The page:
“Grab somebody, come on down
Bring your paintbrush, we’re paintin’ the town
Oh there’s some sweetness goin’ ’round
Catch it down in New Orleans” ~ Down in New Orleans, Dr. John
The Husband and I just back from a fantabulous weekend in New Orleans. Actually, now that we’ve been there and we’re super cool, we call it NOLA.
Anyhow, NOLA was amazing. Between celebrating the wedding of our incredible friends, spending the weekend eating beignets and pralines, dancing our pants off at a blowout wedding party, and second-lining our way through the hotel, it was a pretty sweet time!
Ever since we booked our tickets for NOLA I knew that I’d be making a praline ice cream. Upon arriving in NOLA, I decided to throw my New England charm out the window for an afternoon, and adopt a “local” accent. I marched my tuchas right up to the front desk and asked” Hey y’all, where are the best ‘prah-leens’ in town?” The Husband looked at me like I was nuts and then laughed in my face. What? Can’t a girl dream about being a Southern belle? Apparently not!
Despite my ridiculous sounding accent, I still managed to find the golden delicious treats. Though I’ve tried a few pralines in my day, I decided to make this ice cream out of Aunt Sallys Pralines. Or should I say “prah-leens”? Or “pray-leens”? Who knows. But what I do know is that they’re damn good.
I’ve always wondered, however, where pralines came from. Thanks to our trusty ‘ole Aunt Sally I have a little history lesson for you:
In the days of sailing vessels, a southern gentleman made business trips from New Orleans to Paris and returned with some delicious pralines, which he presented to the head cook of his plantation. By virtue of her excellent cooking, she prepared a confection that has lived through the ages.
Instead of almonds, she used a Louisiana nut called a pecan (pronounce “peakon”) and sugar made from Louisiana sugar cane. Instead of one nut she used a handful of pecans for good measure. In his historical writings of early Louisiana, eighteenth century historian Le Page du Pratz praised the pecan and its use in “the pralineâ€¦one of the delicacies of New Orleans.”
During the mid-1800’s, Entrepreneurial black women in New Orleans, who had very few opportunities to make extra money for their families, realized the popularity of the praline and found considerable success selling them on the streets, thus making the Praline synonymous with New Orleans and a delicious candy loved by everyone.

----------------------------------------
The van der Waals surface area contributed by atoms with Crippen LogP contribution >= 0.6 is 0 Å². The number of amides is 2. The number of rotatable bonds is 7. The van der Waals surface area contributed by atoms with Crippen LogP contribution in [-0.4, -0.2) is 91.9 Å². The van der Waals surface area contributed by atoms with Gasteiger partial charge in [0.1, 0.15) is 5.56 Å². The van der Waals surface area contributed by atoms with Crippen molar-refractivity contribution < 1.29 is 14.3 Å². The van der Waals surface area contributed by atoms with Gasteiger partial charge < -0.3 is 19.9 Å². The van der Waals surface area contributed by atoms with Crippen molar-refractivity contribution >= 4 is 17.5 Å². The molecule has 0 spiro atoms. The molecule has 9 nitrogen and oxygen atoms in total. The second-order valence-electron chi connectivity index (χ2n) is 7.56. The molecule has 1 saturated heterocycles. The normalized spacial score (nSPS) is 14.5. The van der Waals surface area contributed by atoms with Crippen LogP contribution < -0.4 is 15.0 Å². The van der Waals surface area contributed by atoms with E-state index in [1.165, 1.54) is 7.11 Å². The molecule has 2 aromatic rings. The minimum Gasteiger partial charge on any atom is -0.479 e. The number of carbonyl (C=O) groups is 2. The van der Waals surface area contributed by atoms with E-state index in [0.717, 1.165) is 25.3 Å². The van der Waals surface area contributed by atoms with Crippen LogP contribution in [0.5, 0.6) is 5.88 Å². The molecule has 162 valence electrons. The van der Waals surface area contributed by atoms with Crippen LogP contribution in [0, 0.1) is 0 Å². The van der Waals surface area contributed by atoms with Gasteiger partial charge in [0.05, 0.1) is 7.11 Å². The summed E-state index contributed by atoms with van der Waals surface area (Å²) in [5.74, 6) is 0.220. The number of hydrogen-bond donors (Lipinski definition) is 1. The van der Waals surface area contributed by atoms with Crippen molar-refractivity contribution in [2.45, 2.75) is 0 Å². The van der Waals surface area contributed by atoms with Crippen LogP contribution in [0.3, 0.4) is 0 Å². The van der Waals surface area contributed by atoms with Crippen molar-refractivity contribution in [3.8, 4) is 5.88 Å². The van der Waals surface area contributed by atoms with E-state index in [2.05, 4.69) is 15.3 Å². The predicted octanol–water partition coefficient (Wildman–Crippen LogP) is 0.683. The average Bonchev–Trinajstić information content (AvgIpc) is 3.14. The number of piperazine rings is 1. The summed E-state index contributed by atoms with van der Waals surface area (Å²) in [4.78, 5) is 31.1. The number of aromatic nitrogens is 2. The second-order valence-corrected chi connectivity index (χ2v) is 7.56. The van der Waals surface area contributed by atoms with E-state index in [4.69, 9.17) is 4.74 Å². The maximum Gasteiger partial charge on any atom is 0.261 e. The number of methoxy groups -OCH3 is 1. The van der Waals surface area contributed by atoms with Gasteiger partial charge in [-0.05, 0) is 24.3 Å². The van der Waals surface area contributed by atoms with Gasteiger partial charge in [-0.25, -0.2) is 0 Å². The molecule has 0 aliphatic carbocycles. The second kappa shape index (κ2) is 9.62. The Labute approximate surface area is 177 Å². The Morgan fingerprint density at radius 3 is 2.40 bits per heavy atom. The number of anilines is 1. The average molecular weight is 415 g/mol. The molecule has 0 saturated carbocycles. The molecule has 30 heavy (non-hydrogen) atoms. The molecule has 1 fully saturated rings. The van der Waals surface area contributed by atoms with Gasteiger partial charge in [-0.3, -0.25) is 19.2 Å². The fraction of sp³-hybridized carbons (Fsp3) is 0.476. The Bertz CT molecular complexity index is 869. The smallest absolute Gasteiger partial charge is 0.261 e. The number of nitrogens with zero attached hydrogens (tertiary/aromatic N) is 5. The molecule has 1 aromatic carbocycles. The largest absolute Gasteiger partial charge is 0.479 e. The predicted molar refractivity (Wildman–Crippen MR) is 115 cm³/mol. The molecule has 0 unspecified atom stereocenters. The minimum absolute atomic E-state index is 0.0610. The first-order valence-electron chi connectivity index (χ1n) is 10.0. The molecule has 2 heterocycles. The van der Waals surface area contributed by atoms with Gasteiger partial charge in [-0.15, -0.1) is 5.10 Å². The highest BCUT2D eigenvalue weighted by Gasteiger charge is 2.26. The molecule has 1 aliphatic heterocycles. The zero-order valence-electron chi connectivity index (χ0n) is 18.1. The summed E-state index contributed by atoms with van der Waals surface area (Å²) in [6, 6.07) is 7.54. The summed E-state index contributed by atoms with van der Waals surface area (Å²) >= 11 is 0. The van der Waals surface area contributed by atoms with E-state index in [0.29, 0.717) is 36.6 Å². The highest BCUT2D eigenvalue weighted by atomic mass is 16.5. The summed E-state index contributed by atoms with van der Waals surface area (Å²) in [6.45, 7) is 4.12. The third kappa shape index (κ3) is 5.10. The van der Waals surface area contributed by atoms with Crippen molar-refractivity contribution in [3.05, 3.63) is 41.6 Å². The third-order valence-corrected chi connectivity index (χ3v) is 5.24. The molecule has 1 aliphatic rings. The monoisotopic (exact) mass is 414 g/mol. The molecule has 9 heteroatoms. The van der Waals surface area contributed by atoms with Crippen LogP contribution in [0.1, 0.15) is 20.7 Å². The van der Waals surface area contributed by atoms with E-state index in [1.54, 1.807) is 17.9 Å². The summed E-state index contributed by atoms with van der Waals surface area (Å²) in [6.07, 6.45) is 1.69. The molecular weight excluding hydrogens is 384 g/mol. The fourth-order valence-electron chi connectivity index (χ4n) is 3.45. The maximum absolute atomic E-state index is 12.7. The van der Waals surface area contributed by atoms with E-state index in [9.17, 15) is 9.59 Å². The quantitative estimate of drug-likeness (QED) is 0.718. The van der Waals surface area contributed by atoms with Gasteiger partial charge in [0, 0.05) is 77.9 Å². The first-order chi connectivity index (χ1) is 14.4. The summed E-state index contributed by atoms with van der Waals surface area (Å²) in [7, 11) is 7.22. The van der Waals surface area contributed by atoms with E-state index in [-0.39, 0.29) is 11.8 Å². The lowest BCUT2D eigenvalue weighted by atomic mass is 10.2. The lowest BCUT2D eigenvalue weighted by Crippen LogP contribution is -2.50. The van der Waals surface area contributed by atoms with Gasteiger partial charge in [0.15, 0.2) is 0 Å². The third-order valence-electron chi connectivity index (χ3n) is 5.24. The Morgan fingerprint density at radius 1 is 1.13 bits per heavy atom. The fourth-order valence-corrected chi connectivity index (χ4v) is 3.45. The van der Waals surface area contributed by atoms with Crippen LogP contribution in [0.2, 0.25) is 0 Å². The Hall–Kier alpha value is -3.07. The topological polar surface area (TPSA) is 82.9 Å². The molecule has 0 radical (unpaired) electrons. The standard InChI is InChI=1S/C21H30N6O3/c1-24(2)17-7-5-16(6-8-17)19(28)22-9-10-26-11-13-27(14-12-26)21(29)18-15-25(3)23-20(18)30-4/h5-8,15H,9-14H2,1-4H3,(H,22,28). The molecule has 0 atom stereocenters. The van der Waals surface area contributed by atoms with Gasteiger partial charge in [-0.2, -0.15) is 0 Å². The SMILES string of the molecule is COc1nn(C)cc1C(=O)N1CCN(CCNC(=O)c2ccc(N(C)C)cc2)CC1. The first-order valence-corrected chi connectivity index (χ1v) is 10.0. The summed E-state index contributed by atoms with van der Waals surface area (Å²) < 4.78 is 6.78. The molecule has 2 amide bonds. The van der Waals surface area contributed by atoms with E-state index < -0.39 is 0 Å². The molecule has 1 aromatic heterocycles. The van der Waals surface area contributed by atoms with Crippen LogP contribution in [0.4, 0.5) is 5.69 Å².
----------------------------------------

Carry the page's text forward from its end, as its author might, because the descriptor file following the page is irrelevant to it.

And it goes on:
Now that you all know where the praline came from, all that’s left is this ice cream recipe.
Beware. It’s sweet. And addictive.
Pralines & Cream Ice Cream
Inspired by NOLA. Adapted from Dorie Greenspan’s Burnt Sugar Ice Cream recipe. Created by moi.
8 Aunt Sally’s Pralines, chopped
1 cup sugar
3 tbs water
2 cups half-and-half
1 cup whole milk
pinch of salt
1 tsp vanilla bean paste
Gently warm the milk, half-and-half, salt and vanilla bean paste in a pot on the stove top. Do not let the mixture boil. Remove from heat and cover so that it stays warm.
Stir the sugar and water together in a medium heavy-bottomed saucepan. Place the pan over medium-low heat and cook until the sugar dissolves. The sugar will be very liquidy and then it will bubble rapidly (still white or clear in color) and eventually the water will boil off and it will return to clumps of crystalized white sugar. This is normal.
Slightly increase the heat and without stirring, let the sugar begin to caramelize. From time to time, brush down the sides of the pan with a wet pastry brush and swirl the pan. I was extremely cautious when making the caramel because the first time I did it, I turned around for 20 seconds, and the next thing I knew my caramel was smoking and burnt. So, on the second try, I watched the caramel like a hawk because it went from golden brown to dark amber in a nanosecond. But if you keep the sugar mixture on low heat the entire time it takes approximately 15 or so minutes for it to caramelize.
Once the caramel is created, turn the stove top off, put on an oven mitt, step back, and pour the milk mixture into the caramel. The mixture will smoke and bubble rapidly, and some of the sugar will clump together. Once mixed, turn the heat back on to low, and stir until the caramel cream ice cream is well blended.
Let cool completely on the stove top and then refrigerate for at least two hours.
Transfer to the bowl of an ice cream maker and churn according to the manufacturer’s instructions.
While the mixture is churning, chop the eight pralines into small chunks. Approximately five minutes before the mixture is done churning add the praline pieces slowly into the ice cream. Let churn for five more minutes and then transfer to a freezer safe container for two hours, or overnight, before serving.
The Verdict: The Bees Knees!
(I’m using an old-fashioned expression because it seems apropos for this recipe!)
Truthfully, this was a really decadent ice cream. The caramel cream base was really smooth and sweet, but not overpowering. In fact, it mimicked the praline flavor quite well. The pralines themselves held up really well in the ice cream because they were soft and chewy, and so when frozen, they didn’t get hard as a rock. Instead they were chewy and delicious. The perfect combination.
I highly recommend this flavor! Happy licking to y’all!